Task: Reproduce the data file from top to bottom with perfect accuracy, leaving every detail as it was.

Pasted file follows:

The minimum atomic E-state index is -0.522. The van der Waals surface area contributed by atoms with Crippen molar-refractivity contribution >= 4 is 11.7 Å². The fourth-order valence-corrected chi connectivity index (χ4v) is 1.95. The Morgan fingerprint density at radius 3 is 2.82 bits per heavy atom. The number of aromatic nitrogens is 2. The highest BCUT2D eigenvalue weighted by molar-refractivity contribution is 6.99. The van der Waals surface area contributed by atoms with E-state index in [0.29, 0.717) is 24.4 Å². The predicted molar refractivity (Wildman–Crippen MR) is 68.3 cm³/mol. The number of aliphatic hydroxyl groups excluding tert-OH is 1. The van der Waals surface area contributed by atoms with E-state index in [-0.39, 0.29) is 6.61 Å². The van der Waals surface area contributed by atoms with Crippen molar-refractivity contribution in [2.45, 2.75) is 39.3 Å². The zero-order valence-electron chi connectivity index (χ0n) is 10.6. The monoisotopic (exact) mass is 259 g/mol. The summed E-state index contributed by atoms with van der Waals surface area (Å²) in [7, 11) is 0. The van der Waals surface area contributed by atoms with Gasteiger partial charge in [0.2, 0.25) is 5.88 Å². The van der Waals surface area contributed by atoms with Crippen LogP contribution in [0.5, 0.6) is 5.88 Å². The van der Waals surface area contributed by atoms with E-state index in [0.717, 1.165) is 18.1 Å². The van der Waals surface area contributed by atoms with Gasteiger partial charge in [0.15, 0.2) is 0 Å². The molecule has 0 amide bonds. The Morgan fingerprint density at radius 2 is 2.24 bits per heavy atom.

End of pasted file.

The minimum atomic E-state index is -0.522. The van der Waals surface area contributed by atoms with Crippen molar-refractivity contribution >= 4 is 11.7 Å². The fourth-order valence-corrected chi connectivity index (χ4v) is 1.95. The Morgan fingerprint density at radius 3 is 2.82 bits per heavy atom. The number of aromatic nitrogens is 2. The highest BCUT2D eigenvalue weighted by molar-refractivity contribution is 6.99. The van der Waals surface area contributed by atoms with E-state index in [0.29, 0.717) is 24.4 Å². The predicted molar refractivity (Wildman–Crippen MR) is 68.3 cm³/mol. The number of aliphatic hydroxyl groups excluding tert-OH is 1. The van der Waals surface area contributed by atoms with E-state index in [-0.39, 0.29) is 6.61 Å². The van der Waals surface area contributed by atoms with Crippen molar-refractivity contribution in [2.45, 2.75) is 39.3 Å². The zero-order valence-electron chi connectivity index (χ0n) is 10.6. The monoisotopic (exact) mass is 259 g/mol. The summed E-state index contributed by atoms with van der Waals surface area (Å²) in [7, 11) is 0. The van der Waals surface area contributed by atoms with Gasteiger partial charge in [0.2, 0.25) is 5.88 Å². The van der Waals surface area contributed by atoms with Crippen LogP contribution in [0.5, 0.6) is 5.88 Å². The van der Waals surface area contributed by atoms with E-state index in [0.717, 1.165) is 18.1 Å². The van der Waals surface area contributed by atoms with Gasteiger partial charge in [0.15, 0.2) is 0 Å². The molecule has 0 amide bonds. The Morgan fingerprint density at radius 2 is 2.24 bits per heavy atom.